Jim Crow Racism Exists Without Mentioning Race

This article is an excerpt from the Shortform summary of "The New Jim Crow" by Michelle Alexander. Shortform has the world's best summaries of books you should be reading.

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What is Jim Crow racism? Are Jim Crow and racism the same thing?

Jim Crow racism is a type of subtle racial discrimination. Laws are set up to reinforce institutions that disadvantage non-whites without explicitly being against any race.

Read on to understand Jim Crow racism and its effects.

Jim Crow Racism Is Subtle

In the last chapter, we saw how black people were systematically targeted in the criminal justice system, and the courts made litigation on racial discrimination extremely difficult. 

This alone is massively destructive, but the penalties imposed on felons after release from prison entrenched the New Jim Crow system. As Alexander repeats throughout the book, felons have important civil rights stripped away. By making housing and finances difficult for convicted felons, they became far more likely to reoffend. And because they had limited ability to vote or serve on juries, their ability to influence the system was neutralized. 

These were likely well-reasoned laws passed to disincentivize drug use, but they have a crippling effect on the ability of the subjugated to buck the system. Furthermore, when accepting a plea bargain, offenders may not be aware of the rights they’re giving up.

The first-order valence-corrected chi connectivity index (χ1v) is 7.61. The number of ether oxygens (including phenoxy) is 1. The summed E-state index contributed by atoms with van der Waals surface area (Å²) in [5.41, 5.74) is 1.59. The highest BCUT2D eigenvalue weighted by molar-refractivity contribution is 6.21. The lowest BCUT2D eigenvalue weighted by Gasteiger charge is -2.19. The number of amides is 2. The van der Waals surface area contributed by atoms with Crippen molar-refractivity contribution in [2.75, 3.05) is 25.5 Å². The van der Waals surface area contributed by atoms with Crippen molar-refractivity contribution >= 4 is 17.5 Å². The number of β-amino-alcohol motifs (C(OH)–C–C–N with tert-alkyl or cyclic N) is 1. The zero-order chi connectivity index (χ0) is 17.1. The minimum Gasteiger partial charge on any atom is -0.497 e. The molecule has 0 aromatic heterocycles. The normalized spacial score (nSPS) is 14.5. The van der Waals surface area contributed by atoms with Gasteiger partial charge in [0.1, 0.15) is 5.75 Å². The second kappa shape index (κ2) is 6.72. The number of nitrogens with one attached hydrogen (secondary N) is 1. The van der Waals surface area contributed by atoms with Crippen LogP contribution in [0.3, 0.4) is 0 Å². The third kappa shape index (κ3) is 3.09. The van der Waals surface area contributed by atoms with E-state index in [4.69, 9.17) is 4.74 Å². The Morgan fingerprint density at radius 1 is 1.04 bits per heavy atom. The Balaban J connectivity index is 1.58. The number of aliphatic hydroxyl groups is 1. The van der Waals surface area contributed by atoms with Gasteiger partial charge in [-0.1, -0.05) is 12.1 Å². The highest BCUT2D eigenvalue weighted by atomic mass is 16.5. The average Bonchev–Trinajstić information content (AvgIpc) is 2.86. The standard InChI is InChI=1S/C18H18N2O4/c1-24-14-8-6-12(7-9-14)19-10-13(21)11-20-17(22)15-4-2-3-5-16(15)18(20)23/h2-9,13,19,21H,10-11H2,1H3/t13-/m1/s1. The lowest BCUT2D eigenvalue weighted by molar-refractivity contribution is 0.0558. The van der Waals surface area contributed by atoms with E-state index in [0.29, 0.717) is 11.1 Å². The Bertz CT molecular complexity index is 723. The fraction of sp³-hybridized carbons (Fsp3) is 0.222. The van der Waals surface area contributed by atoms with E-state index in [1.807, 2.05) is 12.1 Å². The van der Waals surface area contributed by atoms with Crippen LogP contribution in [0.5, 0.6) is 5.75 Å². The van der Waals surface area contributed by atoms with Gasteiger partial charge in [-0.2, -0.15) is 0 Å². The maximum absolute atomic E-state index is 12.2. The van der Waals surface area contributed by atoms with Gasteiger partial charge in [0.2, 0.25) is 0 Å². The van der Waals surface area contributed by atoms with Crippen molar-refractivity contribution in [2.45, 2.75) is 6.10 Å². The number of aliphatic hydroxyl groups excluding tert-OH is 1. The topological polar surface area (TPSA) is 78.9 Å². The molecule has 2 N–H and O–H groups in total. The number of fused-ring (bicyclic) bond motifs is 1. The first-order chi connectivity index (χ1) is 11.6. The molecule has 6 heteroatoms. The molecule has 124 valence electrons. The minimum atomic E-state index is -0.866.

Here is a summary of the penalties that ex-felons face, which is a key component of Jim Crow racism.

Housing Penalties

Housing increases the rate of employment and decreases recidivism.

Public housing can evict not only felons, but also any tenant even believed to be engaged in criminal activity or having prior arrests, regardless of convictions. 

  • Obviously this is aggravated by the greater rate of arrests of colored people.
  • Agency ratings and funding consider effectiveness of applicant screening as a factor.
  • Tenants are held liable for behavior of their children and guests, even without knowledge of the activity.
    • For instance, grandmothers can be evicted if their grandchildren smoke weed in the parking lot.

All this makes families reluctant to allow their criminal relatives to stay with them, which pushes criminals into homelessness.

  • 30-50% of people under parole in SF/LA were homeless.

Employment Penalties

Criminals are already disadvantaged in finding employment, with most dropping out of high school and being illiterate.

40 states require parolees to maintain employment, or possibly be sent back to prison. But almost all states allow private employers to discriminate on past criminal convictions or arrests. Licensing for some professions prohibits felons.

The professions that are less customer facing and most willing to hire felons – construction, manufacturing – are disappearing due to outsourcing.

Felons may have their driver’s licenses expired or suspended, which exacerbates the job search and depletes the number of reasonably accessible jobs. They might spend more money getting to work than they earn.

Over 33% of young black men in the US are unemployed; 65% of young black male dropouts are unemployed. 

  • Keep in mind poverty and unemployment statistics usually don’t include incarcerated people, so the true jobless rates may be underestimating by 20%.

Ironically, activism to remove questions about criminal history from job applications may backfire. Without this explicit information, employers may discriminate against non-criminal black people using proxies for criminality, like receipt of public assistance, gaps in work history – or effectively treat all black men as though they have criminal records.

Financial Penalties Enhance Jim Crow Racism

Even if felons do land a job, they’re saddled with mandatory fees, such as jail booking fees, jail per diems, public defender application fees, payments to probation departments, drug testing fees. They may also be subject to child support.

In addition, late fees and payment plan fees but people further into the hole.